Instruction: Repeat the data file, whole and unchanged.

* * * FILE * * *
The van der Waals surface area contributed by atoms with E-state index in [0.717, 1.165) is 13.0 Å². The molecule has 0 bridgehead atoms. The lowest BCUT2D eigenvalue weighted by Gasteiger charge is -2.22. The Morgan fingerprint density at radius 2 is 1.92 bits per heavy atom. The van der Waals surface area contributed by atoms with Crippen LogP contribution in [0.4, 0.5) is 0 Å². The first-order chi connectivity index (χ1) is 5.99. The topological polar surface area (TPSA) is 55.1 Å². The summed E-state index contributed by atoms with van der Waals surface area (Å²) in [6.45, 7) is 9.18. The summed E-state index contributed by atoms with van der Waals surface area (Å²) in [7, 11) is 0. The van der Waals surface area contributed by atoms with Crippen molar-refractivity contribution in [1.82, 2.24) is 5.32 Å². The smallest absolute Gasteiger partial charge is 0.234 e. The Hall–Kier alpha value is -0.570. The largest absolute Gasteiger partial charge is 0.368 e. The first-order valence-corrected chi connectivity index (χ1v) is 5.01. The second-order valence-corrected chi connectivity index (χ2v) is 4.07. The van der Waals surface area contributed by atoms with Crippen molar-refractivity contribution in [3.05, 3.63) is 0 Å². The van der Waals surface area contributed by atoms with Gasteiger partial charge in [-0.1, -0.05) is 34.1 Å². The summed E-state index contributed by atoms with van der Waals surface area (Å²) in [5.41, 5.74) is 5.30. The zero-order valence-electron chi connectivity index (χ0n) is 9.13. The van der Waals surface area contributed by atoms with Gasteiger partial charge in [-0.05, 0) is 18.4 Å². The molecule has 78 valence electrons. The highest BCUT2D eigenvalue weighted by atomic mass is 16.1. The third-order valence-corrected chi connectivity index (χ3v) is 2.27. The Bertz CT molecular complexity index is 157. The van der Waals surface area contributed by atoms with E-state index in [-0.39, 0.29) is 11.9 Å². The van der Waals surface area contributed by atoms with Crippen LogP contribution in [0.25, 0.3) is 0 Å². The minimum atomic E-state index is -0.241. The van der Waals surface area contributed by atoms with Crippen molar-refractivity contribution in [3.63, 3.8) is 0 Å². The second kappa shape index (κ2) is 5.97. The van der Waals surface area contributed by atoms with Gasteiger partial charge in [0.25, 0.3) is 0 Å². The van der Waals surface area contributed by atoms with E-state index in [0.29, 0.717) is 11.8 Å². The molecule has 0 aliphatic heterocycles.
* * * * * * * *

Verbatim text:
The van der Waals surface area contributed by atoms with E-state index in [0.717, 1.165) is 13.0 Å². The molecule has 0 bridgehead atoms. The lowest BCUT2D eigenvalue weighted by Gasteiger charge is -2.22. The Morgan fingerprint density at radius 2 is 1.92 bits per heavy atom. The van der Waals surface area contributed by atoms with Crippen LogP contribution in [0.4, 0.5) is 0 Å². The first-order chi connectivity index (χ1) is 5.99. The topological polar surface area (TPSA) is 55.1 Å². The summed E-state index contributed by atoms with van der Waals surface area (Å²) in [6.45, 7) is 9.18. The summed E-state index contributed by atoms with van der Waals surface area (Å²) in [7, 11) is 0. The van der Waals surface area contributed by atoms with Crippen molar-refractivity contribution in [1.82, 2.24) is 5.32 Å². The smallest absolute Gasteiger partial charge is 0.234 e. The Hall–Kier alpha value is -0.570. The largest absolute Gasteiger partial charge is 0.368 e. The first-order valence-corrected chi connectivity index (χ1v) is 5.01. The second-order valence-corrected chi connectivity index (χ2v) is 4.07. The van der Waals surface area contributed by atoms with Crippen molar-refractivity contribution in [3.05, 3.63) is 0 Å². The van der Waals surface area contributed by atoms with Gasteiger partial charge in [-0.1, -0.05) is 34.1 Å². The summed E-state index contributed by atoms with van der Waals surface area (Å²) in [5.41, 5.74) is 5.30. The zero-order valence-electron chi connectivity index (χ0n) is 9.13. The van der Waals surface area contributed by atoms with Gasteiger partial charge in [-0.05, 0) is 18.4 Å². The molecule has 78 valence electrons. The highest BCUT2D eigenvalue weighted by atomic mass is 16.1. The third-order valence-corrected chi connectivity index (χ3v) is 2.27. The Bertz CT molecular complexity index is 157. The van der Waals surface area contributed by atoms with E-state index in [-0.39, 0.29) is 11.9 Å². The van der Waals surface area contributed by atoms with Crippen LogP contribution in [0.25, 0.3) is 0 Å². The minimum atomic E-state index is -0.241. The van der Waals surface area contributed by atoms with Crippen molar-refractivity contribution in [3.63, 3.8) is 0 Å². The second kappa shape index (κ2) is 5.97. The van der Waals surface area contributed by atoms with Gasteiger partial charge in [0.25, 0.3) is 0 Å². The van der Waals surface area contributed by atoms with E-state index in [0.29, 0.717) is 11.8 Å². The molecule has 0 aliphatic heterocycles.